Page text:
Green MEP Keith Taylor has re-raised concerns about the policing of fracking protests as video footage emerges from Nottinghamshire appearing to show an officer using disproportionate force to throw an older peaceful protester to the ground.
The video footage, taken from a Facebook live stream of a peaceful protest action at the Tinker Lane fracking site on Thursday [8 Novemeber], appears to show an officer throw an older gentleman, not subject to an arrest, to the ground in a display of 'disproportionate force'.
The footage was originally posted to the 'Marriotts of Fire Protection Camp' Facebook group before being shared with Mr Taylor MEP on Twitter. The senior Green politician has been long campaigning against the 'bully boy tactics' being used by police against peaceful fracking and oil and gas drilling protesters across England.
Watch the video below
Describing the footage as 'unpleasant', Mr Taylor commented:
"What the video seems to show is exactly what I have been campaigning against for years now; the misuse of force by officers charged with policing fracking protests. It looks like little more than bully-boy tactics. It is a symptom of a nationwide problem of inconsistent policing guidance about how to approach the policing of peaceful protest."
Mr Taylor has previously written to the National Police Chief Council (NPCC) to raise his concerns about the “bully boy” policing methods and harassment experienced by peaceful protesters in the Sussex, Lancashire, and Derbyshire.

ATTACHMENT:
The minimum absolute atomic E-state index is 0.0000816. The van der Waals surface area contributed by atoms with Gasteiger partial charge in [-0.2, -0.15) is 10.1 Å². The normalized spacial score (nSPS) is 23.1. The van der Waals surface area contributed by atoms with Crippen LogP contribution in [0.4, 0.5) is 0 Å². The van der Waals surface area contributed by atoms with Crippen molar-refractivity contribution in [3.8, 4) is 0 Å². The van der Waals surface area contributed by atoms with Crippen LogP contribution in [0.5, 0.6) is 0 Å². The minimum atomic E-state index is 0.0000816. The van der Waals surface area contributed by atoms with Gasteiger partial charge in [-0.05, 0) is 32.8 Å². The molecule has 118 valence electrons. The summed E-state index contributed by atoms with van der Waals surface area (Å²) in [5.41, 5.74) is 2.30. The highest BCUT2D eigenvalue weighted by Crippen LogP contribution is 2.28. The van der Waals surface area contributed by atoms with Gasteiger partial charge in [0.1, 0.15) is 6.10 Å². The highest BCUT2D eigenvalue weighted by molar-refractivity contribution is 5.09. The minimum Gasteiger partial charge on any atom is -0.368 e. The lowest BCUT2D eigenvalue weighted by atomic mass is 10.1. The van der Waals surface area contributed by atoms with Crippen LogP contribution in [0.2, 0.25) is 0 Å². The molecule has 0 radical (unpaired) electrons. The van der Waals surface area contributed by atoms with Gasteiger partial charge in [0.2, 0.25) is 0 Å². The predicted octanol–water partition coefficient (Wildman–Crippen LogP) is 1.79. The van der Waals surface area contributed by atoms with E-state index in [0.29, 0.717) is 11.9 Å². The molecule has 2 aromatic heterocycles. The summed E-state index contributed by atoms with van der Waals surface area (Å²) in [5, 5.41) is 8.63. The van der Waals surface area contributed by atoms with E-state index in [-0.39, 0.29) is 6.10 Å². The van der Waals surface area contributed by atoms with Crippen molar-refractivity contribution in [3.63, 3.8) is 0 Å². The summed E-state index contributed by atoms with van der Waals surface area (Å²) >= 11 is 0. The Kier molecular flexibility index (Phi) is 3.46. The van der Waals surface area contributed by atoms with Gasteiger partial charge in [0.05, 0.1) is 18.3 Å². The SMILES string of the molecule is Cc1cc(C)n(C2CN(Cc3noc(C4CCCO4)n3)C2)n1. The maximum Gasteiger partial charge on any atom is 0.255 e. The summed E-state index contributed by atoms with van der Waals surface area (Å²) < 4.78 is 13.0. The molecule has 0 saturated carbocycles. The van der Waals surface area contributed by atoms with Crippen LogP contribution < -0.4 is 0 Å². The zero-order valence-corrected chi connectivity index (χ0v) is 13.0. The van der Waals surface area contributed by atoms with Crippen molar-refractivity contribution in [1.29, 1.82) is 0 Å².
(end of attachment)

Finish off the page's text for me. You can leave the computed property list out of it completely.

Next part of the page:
The NPCC's promised update to its guidance to forces on policing fracking and oil and gas drilling protests has yet to materialise, despite the Green MEP's persistent efforts.
Mr Taylor continued:
"The apparent overreaction and disproportionate policing witnessed in the video are exactly the reasons why I continue to call for the National Police Chief's Council to urgently review its guidelines for the policing of fracking protests - it's a call that I've been making for months and months but so far remains unheeded."
“As the most recent NetPol report on the policing of anti-fossil fuel extraction protests suggests: it is becoming increasingly clear that political pressure is being brought to bear on police forces to act as the legal enforcers in a drilling debate the government is losing. The Government is in danger of allowing industry interests to undermine our fundamental freedoms.”
"UK police forces work on the fundamental principle of consent, but if local residents are beginning to question whether officers are working to protect them or just the interests of the oil and gas industry the notion of consent has broken down – and trust must be repaired.”
Keith, a member of the European Parliament's Environment Committee and the European Chair of the Climate Parliament, continued:
"The Green Party has consistently opposed fracking and will continue fighting for an outright ban. Ultimately, as international climate experts made clear only a few weeks ago, the need to urgently tackle the climate breakdown has never been greater. The best chance we have of averting catastrophe is by keeping fossil fuel reserves in the ground. These processes are a dangerous and deeply unpopular method of fossil fuel extraction. They also have profound and acute impacts on local communities; that is why just three in 20 UK citizens support fracking while more than 7 in 10 support renewables.”
“An authoritarian crackdown on British citizens’ right to protest will not change that truth. I and my Green colleagues will continue to stand up for and stand alongside fossil fuel protesters across the UK.”